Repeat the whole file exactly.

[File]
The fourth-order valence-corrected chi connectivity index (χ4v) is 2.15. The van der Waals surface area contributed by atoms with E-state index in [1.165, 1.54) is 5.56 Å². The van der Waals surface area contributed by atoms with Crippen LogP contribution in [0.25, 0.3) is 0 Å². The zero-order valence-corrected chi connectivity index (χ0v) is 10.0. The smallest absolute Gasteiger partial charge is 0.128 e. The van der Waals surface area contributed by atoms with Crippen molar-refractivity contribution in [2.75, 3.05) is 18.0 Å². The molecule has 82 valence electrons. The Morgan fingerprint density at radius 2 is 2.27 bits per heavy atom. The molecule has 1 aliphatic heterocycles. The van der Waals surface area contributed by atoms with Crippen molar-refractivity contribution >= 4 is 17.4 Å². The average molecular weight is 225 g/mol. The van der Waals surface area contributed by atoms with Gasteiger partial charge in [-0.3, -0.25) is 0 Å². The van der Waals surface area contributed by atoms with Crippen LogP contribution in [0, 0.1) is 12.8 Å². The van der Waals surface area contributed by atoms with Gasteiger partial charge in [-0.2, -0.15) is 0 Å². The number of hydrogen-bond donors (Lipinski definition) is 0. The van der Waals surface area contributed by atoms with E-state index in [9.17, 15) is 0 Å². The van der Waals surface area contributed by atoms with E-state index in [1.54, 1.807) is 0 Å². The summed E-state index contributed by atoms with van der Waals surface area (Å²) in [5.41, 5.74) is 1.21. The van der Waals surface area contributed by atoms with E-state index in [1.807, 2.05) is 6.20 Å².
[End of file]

The fourth-order valence-corrected chi connectivity index (χ4v) is 2.15. The van der Waals surface area contributed by atoms with E-state index in [1.165, 1.54) is 5.56 Å². The van der Waals surface area contributed by atoms with Crippen LogP contribution in [0.25, 0.3) is 0 Å². The zero-order valence-corrected chi connectivity index (χ0v) is 10.0. The smallest absolute Gasteiger partial charge is 0.128 e. The van der Waals surface area contributed by atoms with Crippen molar-refractivity contribution in [2.75, 3.05) is 18.0 Å². The molecule has 82 valence electrons. The Morgan fingerprint density at radius 2 is 2.27 bits per heavy atom. The molecule has 1 aliphatic heterocycles. The van der Waals surface area contributed by atoms with Crippen molar-refractivity contribution >= 4 is 17.4 Å². The average molecular weight is 225 g/mol. The van der Waals surface area contributed by atoms with Gasteiger partial charge in [-0.3, -0.25) is 0 Å². The van der Waals surface area contributed by atoms with Crippen LogP contribution in [0, 0.1) is 12.8 Å². The van der Waals surface area contributed by atoms with Gasteiger partial charge in [-0.2, -0.15) is 0 Å². The number of hydrogen-bond donors (Lipinski definition) is 0. The van der Waals surface area contributed by atoms with E-state index in [9.17, 15) is 0 Å². The van der Waals surface area contributed by atoms with E-state index in [1.54, 1.807) is 0 Å². The summed E-state index contributed by atoms with van der Waals surface area (Å²) in [5.41, 5.74) is 1.21. The van der Waals surface area contributed by atoms with E-state index in [1.807, 2.05) is 6.20 Å².